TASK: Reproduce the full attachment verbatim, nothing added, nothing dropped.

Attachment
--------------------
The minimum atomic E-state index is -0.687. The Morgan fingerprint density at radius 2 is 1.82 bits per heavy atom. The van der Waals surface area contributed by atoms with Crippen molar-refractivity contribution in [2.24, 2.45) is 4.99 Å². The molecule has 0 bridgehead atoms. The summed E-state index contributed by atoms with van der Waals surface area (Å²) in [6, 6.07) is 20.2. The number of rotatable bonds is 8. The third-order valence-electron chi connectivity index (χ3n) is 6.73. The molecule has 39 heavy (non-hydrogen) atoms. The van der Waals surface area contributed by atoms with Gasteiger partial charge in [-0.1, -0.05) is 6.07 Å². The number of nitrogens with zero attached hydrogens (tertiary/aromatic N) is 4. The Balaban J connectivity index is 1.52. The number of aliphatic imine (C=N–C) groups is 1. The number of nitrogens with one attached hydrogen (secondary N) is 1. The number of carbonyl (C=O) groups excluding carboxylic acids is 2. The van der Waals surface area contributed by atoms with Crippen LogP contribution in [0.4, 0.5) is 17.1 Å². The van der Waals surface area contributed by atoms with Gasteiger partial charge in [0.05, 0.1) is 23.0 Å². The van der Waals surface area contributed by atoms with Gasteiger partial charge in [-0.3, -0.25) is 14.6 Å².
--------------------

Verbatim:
The minimum atomic E-state index is -0.687. The Morgan fingerprint density at radius 2 is 1.82 bits per heavy atom. The van der Waals surface area contributed by atoms with Crippen molar-refractivity contribution in [2.24, 2.45) is 4.99 Å². The molecule has 0 bridgehead atoms. The summed E-state index contributed by atoms with van der Waals surface area (Å²) in [6, 6.07) is 20.2. The number of rotatable bonds is 8. The third-order valence-electron chi connectivity index (χ3n) is 6.73. The molecule has 39 heavy (non-hydrogen) atoms. The van der Waals surface area contributed by atoms with Gasteiger partial charge in [-0.1, -0.05) is 6.07 Å². The number of nitrogens with zero attached hydrogens (tertiary/aromatic N) is 4. The Balaban J connectivity index is 1.52. The number of aliphatic imine (C=N–C) groups is 1. The number of nitrogens with one attached hydrogen (secondary N) is 1. The number of carbonyl (C=O) groups excluding carboxylic acids is 2. The van der Waals surface area contributed by atoms with Crippen LogP contribution in [0.4, 0.5) is 17.1 Å². The van der Waals surface area contributed by atoms with Gasteiger partial charge in [0.05, 0.1) is 23.0 Å². The van der Waals surface area contributed by atoms with Gasteiger partial charge in [-0.3, -0.25) is 14.6 Å².